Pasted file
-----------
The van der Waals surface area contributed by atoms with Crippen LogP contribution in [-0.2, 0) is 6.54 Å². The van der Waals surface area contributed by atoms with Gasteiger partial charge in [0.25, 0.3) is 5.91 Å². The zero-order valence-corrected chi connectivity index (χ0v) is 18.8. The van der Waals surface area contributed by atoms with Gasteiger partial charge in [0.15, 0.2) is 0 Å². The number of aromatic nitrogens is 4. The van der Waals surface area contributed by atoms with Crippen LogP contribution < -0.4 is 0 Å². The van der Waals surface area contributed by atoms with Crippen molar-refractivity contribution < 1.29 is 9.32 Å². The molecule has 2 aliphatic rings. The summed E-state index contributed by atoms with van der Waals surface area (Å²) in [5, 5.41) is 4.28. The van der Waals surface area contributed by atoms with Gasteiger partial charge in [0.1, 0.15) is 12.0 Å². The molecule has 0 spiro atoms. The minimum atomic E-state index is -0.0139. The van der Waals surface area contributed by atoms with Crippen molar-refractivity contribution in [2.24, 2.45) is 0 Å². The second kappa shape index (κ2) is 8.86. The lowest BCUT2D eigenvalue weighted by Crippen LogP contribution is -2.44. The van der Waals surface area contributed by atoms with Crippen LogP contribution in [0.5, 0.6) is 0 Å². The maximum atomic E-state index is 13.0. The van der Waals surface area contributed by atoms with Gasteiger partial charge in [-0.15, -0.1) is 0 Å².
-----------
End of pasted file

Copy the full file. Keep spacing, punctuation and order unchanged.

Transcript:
The van der Waals surface area contributed by atoms with Crippen LogP contribution in [-0.2, 0) is 6.54 Å². The van der Waals surface area contributed by atoms with Gasteiger partial charge in [0.25, 0.3) is 5.91 Å². The zero-order valence-corrected chi connectivity index (χ0v) is 18.8. The van der Waals surface area contributed by atoms with Gasteiger partial charge in [0.15, 0.2) is 0 Å². The number of aromatic nitrogens is 4. The van der Waals surface area contributed by atoms with Crippen LogP contribution < -0.4 is 0 Å². The van der Waals surface area contributed by atoms with Crippen molar-refractivity contribution < 1.29 is 9.32 Å². The molecule has 2 aliphatic rings. The summed E-state index contributed by atoms with van der Waals surface area (Å²) in [5, 5.41) is 4.28. The van der Waals surface area contributed by atoms with Gasteiger partial charge in [0.1, 0.15) is 12.0 Å². The molecule has 0 spiro atoms. The minimum atomic E-state index is -0.0139. The van der Waals surface area contributed by atoms with Crippen molar-refractivity contribution in [2.24, 2.45) is 0 Å². The second kappa shape index (κ2) is 8.86. The lowest BCUT2D eigenvalue weighted by Crippen LogP contribution is -2.44. The van der Waals surface area contributed by atoms with Crippen LogP contribution in [0.5, 0.6) is 0 Å². The maximum atomic E-state index is 13.0. The van der Waals surface area contributed by atoms with Gasteiger partial charge in [-0.15, -0.1) is 0 Å².